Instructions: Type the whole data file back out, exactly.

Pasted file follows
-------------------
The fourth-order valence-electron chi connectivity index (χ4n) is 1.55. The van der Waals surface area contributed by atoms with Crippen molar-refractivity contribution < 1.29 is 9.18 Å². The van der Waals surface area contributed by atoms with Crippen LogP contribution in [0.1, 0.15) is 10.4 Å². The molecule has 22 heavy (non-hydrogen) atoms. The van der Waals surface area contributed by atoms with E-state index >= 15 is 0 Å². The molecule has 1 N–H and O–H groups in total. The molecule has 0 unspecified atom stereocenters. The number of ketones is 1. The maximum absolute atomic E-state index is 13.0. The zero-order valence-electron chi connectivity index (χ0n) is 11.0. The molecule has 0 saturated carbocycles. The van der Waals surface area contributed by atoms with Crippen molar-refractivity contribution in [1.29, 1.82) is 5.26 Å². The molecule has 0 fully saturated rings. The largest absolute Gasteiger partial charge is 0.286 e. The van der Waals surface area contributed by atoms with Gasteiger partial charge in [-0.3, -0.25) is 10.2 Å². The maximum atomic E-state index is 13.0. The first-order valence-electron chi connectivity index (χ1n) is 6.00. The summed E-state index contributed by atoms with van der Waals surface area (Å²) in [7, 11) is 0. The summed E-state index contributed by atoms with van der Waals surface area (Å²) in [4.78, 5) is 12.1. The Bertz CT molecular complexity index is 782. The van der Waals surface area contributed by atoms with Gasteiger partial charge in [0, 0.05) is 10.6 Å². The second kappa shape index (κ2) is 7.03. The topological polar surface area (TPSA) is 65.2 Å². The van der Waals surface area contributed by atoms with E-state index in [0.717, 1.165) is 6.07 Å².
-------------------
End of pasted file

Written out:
The fourth-order valence-electron chi connectivity index (χ4n) is 1.55. The van der Waals surface area contributed by atoms with Crippen molar-refractivity contribution < 1.29 is 9.18 Å². The van der Waals surface area contributed by atoms with Crippen LogP contribution in [0.1, 0.15) is 10.4 Å². The molecule has 22 heavy (non-hydrogen) atoms. The van der Waals surface area contributed by atoms with E-state index >= 15 is 0 Å². The molecule has 1 N–H and O–H groups in total. The molecule has 0 unspecified atom stereocenters. The number of ketones is 1. The maximum absolute atomic E-state index is 13.0. The zero-order valence-electron chi connectivity index (χ0n) is 11.0. The molecule has 0 saturated carbocycles. The van der Waals surface area contributed by atoms with Crippen molar-refractivity contribution in [1.29, 1.82) is 5.26 Å². The molecule has 0 fully saturated rings. The largest absolute Gasteiger partial charge is 0.286 e. The van der Waals surface area contributed by atoms with Gasteiger partial charge in [-0.3, -0.25) is 10.2 Å². The maximum atomic E-state index is 13.0. The first-order valence-electron chi connectivity index (χ1n) is 6.00. The summed E-state index contributed by atoms with van der Waals surface area (Å²) in [7, 11) is 0. The summed E-state index contributed by atoms with van der Waals surface area (Å²) in [4.78, 5) is 12.1. The Bertz CT molecular complexity index is 782. The van der Waals surface area contributed by atoms with Gasteiger partial charge in [0, 0.05) is 10.6 Å². The second kappa shape index (κ2) is 7.03. The topological polar surface area (TPSA) is 65.2 Å². The van der Waals surface area contributed by atoms with E-state index in [0.717, 1.165) is 6.07 Å².